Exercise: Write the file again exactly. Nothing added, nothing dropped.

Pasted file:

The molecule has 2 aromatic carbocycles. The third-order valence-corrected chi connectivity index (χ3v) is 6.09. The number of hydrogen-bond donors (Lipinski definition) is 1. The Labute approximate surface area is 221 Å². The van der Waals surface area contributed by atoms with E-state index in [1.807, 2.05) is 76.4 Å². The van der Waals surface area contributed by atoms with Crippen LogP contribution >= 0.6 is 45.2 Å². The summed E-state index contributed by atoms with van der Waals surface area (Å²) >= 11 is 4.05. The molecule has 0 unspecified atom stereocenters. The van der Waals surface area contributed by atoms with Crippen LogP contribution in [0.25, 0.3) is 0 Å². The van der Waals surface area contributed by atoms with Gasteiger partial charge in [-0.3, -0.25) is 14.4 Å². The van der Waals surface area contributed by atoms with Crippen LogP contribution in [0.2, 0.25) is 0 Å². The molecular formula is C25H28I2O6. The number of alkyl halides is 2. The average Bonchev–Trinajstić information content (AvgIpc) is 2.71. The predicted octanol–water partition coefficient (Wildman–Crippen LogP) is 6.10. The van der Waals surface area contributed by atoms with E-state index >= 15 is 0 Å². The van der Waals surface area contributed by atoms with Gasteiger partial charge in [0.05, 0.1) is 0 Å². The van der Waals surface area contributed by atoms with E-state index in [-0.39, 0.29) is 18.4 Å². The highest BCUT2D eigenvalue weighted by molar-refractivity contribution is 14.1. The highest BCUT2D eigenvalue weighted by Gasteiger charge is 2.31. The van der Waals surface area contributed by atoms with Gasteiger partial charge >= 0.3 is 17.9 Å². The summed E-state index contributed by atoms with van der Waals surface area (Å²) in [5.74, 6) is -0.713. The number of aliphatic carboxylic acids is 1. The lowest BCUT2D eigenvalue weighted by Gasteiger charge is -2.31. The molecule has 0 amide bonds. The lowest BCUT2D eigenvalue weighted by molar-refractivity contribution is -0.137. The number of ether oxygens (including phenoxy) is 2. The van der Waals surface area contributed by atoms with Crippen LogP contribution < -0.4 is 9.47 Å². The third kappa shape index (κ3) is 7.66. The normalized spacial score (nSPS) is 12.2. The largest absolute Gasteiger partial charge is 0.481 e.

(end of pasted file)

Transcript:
The molecule has 2 aromatic carbocycles. The third-order valence-corrected chi connectivity index (χ3v) is 6.09. The number of hydrogen-bond donors (Lipinski definition) is 1. The Labute approximate surface area is 221 Å². The van der Waals surface area contributed by atoms with E-state index in [1.807, 2.05) is 76.4 Å². The van der Waals surface area contributed by atoms with Crippen LogP contribution >= 0.6 is 45.2 Å². The summed E-state index contributed by atoms with van der Waals surface area (Å²) >= 11 is 4.05. The molecule has 0 unspecified atom stereocenters. The van der Waals surface area contributed by atoms with Crippen LogP contribution in [0.25, 0.3) is 0 Å². The van der Waals surface area contributed by atoms with Gasteiger partial charge in [-0.3, -0.25) is 14.4 Å². The van der Waals surface area contributed by atoms with Crippen LogP contribution in [0.2, 0.25) is 0 Å². The molecular formula is C25H28I2O6. The number of alkyl halides is 2. The average Bonchev–Trinajstić information content (AvgIpc) is 2.71. The predicted octanol–water partition coefficient (Wildman–Crippen LogP) is 6.10. The van der Waals surface area contributed by atoms with E-state index >= 15 is 0 Å². The van der Waals surface area contributed by atoms with Gasteiger partial charge in [0.05, 0.1) is 0 Å². The van der Waals surface area contributed by atoms with E-state index in [-0.39, 0.29) is 18.4 Å². The highest BCUT2D eigenvalue weighted by molar-refractivity contribution is 14.1. The highest BCUT2D eigenvalue weighted by Gasteiger charge is 2.31. The van der Waals surface area contributed by atoms with Gasteiger partial charge >= 0.3 is 17.9 Å². The summed E-state index contributed by atoms with van der Waals surface area (Å²) in [5.74, 6) is -0.713. The number of aliphatic carboxylic acids is 1. The lowest BCUT2D eigenvalue weighted by Gasteiger charge is -2.31. The molecule has 0 amide bonds. The lowest BCUT2D eigenvalue weighted by molar-refractivity contribution is -0.137. The number of ether oxygens (including phenoxy) is 2. The van der Waals surface area contributed by atoms with Crippen LogP contribution < -0.4 is 9.47 Å². The third kappa shape index (κ3) is 7.66. The normalized spacial score (nSPS) is 12.2. The largest absolute Gasteiger partial charge is 0.481 e.